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Problems Grow as Egypt's Exchange Stays Closed

Egypt's capital city of Cairo does look much healthier, if public activity in itself were to become a sufficiently accurate gauge.

Egyptians celebrating in the streets of Cairo
CNBC
Egyptians celebrating in the streets of Cairo

The heavy traffic, or "organized chaos", as some have dubbed it, is back. Most businesses are open. Tourists are reappearing again at hotels and various historic sites.

But as I turned onto the road that leads to the Egyptian Stock Exchange, I was more surprised by the unusual tranquility surrounding the building than by the two military tanks still parked in front of it.

One of the oldest stock markets in the region, officially tracing its origins to 1883, remains closed. Trading was suspended on January 27 after the index fell over 10 percent.

That was before President Hosni Mubarak stepped down after almost three decades in power and the military took over.

Indeed, the regional situation has changed dramatically since, and remains very fluid at the time of writing.

The longer officials wait, the harder it will be to do the valuations.

The Chairman of the EGX, Khaled Serry Seyam, arrived only minutes later at the scene, on his way to a meeting.

"There's nothing new … really", he told me during a brief chat. "We're trying everything we can to reopen the market".

Meanwhile, in an interview with CNBC Egypt's Finance Minister Samir Radwan said he expects the exchange to reopen by the middle of next week.

"We are trying to ensure sufficient demand, so that when the stock exchange opens, there will not be a strong crash," Radwan said.

He admitted that he expects "a landing, but we want it to be a soft landing. That's why we wanted to put everything in place before reopening."

Avoiding the Issue?

But a senior source who did not want his name to be disclosed for security reasons, told CNBC that the prolonged suspension of the market appears to indicate that "the government is avoiding the issue."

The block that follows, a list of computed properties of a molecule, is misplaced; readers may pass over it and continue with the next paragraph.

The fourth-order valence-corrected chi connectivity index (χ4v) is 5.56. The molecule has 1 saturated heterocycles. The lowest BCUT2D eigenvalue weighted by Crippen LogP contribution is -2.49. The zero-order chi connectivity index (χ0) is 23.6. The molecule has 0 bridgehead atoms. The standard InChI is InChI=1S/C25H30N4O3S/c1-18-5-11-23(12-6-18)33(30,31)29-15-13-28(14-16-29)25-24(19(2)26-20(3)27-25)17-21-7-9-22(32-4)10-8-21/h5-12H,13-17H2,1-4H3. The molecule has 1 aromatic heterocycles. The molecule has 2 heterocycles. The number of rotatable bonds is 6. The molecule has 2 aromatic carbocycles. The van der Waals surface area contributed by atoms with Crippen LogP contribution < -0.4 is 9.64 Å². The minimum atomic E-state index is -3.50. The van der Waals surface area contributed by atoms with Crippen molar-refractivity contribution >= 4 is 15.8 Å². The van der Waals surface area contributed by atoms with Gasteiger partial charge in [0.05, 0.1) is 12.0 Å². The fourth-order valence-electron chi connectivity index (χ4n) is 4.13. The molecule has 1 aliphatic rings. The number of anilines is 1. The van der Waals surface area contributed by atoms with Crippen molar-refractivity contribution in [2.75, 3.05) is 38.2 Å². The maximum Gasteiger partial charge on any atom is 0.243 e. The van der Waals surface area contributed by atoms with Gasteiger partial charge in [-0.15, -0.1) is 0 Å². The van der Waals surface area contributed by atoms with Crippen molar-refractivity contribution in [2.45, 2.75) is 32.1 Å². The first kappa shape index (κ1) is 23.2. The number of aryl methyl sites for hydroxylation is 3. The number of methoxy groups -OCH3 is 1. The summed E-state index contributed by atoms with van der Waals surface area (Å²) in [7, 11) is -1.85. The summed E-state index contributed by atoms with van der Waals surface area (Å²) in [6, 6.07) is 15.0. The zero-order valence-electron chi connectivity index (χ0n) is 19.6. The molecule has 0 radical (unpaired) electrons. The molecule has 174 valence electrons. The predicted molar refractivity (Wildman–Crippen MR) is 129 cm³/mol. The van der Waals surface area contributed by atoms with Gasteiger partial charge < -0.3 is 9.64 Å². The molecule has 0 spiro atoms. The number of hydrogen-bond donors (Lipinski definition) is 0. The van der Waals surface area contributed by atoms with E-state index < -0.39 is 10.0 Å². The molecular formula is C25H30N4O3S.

That, he added, is "likely to make international investors more nervous."

Foreign investors have repeatedly made clear that they are becoming increasingly frustratedby the continued closure of the exchange

On the other hand, smaller investors have been demanding that authorities wait with opening the market until the political situation becomes clearer.

Middle East Turmoil
Middle East Turmoil

A referendum on constitutional amendments that is set to take place on Saturday is seen as a milestone on the way to presidential elections expected later in the year.

What complicates the situation is that demands go further, including the establishment of a fund to help reduce the losses when trade resumes.

Others have asked the EGX to cancel the transactions of the last two days, January 26 and January 27, which saw losses estimated at $12 billion.

Information from CNBC's senior source shows that "some had reportedly threatened to torch the Exchange should the government decide to let it resume trading without having met those demands." "The government is understood to be unable to meet the request completely," the source added.

The MSCI begins to consider delisting markets if they are closed for more than 40 business days.

The EGX would then face the prospect of a reclassification to stand-alone status.

Although Egypt comprises only about 0.4 percent of the MSCI emerging market index, according to Reuters, its economy is widely acknowledged being of major importance to the region.

Egypt's Finance Minister maintained that the EGX would resume trade before March 28.

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